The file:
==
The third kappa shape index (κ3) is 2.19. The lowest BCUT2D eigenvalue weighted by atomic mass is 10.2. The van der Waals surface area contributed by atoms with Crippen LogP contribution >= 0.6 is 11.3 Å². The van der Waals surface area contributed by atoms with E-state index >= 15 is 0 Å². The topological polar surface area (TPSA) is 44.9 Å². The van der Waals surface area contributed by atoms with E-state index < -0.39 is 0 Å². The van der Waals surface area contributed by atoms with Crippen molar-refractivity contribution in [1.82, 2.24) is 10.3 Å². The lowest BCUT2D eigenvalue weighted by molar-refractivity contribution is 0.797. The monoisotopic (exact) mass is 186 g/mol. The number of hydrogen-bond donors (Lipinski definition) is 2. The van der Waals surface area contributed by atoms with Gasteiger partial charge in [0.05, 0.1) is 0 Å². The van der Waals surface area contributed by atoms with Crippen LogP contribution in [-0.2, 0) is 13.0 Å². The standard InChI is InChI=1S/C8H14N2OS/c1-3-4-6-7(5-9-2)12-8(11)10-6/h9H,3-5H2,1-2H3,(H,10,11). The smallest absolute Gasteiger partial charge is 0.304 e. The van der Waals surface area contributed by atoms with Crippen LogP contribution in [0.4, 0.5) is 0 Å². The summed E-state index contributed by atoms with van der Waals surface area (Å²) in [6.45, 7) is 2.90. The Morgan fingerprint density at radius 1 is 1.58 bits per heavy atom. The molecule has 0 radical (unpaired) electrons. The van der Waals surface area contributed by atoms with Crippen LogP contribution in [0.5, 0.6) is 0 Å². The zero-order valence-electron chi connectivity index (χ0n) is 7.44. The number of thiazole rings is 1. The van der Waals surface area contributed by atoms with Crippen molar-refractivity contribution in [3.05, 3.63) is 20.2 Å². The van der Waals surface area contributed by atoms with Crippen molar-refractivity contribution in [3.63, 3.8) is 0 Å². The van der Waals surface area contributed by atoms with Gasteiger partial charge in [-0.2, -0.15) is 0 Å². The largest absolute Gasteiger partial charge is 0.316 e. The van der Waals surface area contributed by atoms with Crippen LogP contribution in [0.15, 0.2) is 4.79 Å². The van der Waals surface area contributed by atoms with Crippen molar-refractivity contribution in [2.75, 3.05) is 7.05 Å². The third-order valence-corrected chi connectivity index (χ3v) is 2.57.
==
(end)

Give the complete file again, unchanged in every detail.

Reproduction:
The third kappa shape index (κ3) is 2.19. The lowest BCUT2D eigenvalue weighted by atomic mass is 10.2. The van der Waals surface area contributed by atoms with Crippen LogP contribution >= 0.6 is 11.3 Å². The van der Waals surface area contributed by atoms with E-state index >= 15 is 0 Å². The topological polar surface area (TPSA) is 44.9 Å². The van der Waals surface area contributed by atoms with E-state index < -0.39 is 0 Å². The van der Waals surface area contributed by atoms with Crippen molar-refractivity contribution in [1.82, 2.24) is 10.3 Å². The lowest BCUT2D eigenvalue weighted by molar-refractivity contribution is 0.797. The monoisotopic (exact) mass is 186 g/mol. The number of hydrogen-bond donors (Lipinski definition) is 2. The van der Waals surface area contributed by atoms with Gasteiger partial charge in [0.05, 0.1) is 0 Å². The van der Waals surface area contributed by atoms with Crippen LogP contribution in [-0.2, 0) is 13.0 Å². The standard InChI is InChI=1S/C8H14N2OS/c1-3-4-6-7(5-9-2)12-8(11)10-6/h9H,3-5H2,1-2H3,(H,10,11). The smallest absolute Gasteiger partial charge is 0.304 e. The van der Waals surface area contributed by atoms with Crippen LogP contribution in [0.4, 0.5) is 0 Å². The summed E-state index contributed by atoms with van der Waals surface area (Å²) in [6.45, 7) is 2.90. The Morgan fingerprint density at radius 1 is 1.58 bits per heavy atom. The molecule has 0 radical (unpaired) electrons. The van der Waals surface area contributed by atoms with Crippen LogP contribution in [0.5, 0.6) is 0 Å². The zero-order valence-electron chi connectivity index (χ0n) is 7.44. The number of thiazole rings is 1. The van der Waals surface area contributed by atoms with Crippen molar-refractivity contribution in [3.05, 3.63) is 20.2 Å². The van der Waals surface area contributed by atoms with Crippen molar-refractivity contribution in [3.63, 3.8) is 0 Å². The van der Waals surface area contributed by atoms with Gasteiger partial charge in [-0.2, -0.15) is 0 Å². The largest absolute Gasteiger partial charge is 0.316 e. The van der Waals surface area contributed by atoms with Crippen LogP contribution in [0.15, 0.2) is 4.79 Å². The van der Waals surface area contributed by atoms with Crippen molar-refractivity contribution in [2.75, 3.05) is 7.05 Å². The third-order valence-corrected chi connectivity index (χ3v) is 2.57.